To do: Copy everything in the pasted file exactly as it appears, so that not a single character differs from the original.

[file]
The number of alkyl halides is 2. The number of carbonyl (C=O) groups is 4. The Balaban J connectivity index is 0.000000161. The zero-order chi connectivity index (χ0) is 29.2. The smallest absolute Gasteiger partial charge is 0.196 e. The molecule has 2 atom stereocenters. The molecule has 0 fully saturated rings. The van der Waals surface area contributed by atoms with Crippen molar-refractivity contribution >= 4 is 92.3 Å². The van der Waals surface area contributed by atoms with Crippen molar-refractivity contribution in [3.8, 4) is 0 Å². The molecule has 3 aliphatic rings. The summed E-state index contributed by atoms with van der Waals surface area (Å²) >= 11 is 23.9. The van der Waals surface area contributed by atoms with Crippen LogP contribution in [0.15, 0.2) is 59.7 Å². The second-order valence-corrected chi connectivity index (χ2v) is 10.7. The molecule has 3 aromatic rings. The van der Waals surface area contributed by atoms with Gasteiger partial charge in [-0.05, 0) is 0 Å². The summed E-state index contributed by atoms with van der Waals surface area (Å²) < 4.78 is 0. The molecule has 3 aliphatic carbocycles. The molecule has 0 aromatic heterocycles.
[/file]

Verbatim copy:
The number of alkyl halides is 2. The number of carbonyl (C=O) groups is 4. The Balaban J connectivity index is 0.000000161. The zero-order chi connectivity index (χ0) is 29.2. The smallest absolute Gasteiger partial charge is 0.196 e. The molecule has 2 atom stereocenters. The molecule has 0 fully saturated rings. The van der Waals surface area contributed by atoms with Crippen molar-refractivity contribution >= 4 is 92.3 Å². The van der Waals surface area contributed by atoms with Crippen molar-refractivity contribution in [3.8, 4) is 0 Å². The molecule has 3 aliphatic rings. The summed E-state index contributed by atoms with van der Waals surface area (Å²) >= 11 is 23.9. The van der Waals surface area contributed by atoms with Crippen LogP contribution in [0.15, 0.2) is 59.7 Å². The second-order valence-corrected chi connectivity index (χ2v) is 10.7. The molecule has 3 aromatic rings. The van der Waals surface area contributed by atoms with Gasteiger partial charge in [-0.05, 0) is 0 Å². The summed E-state index contributed by atoms with van der Waals surface area (Å²) < 4.78 is 0. The molecule has 3 aliphatic carbocycles. The molecule has 0 aromatic heterocycles.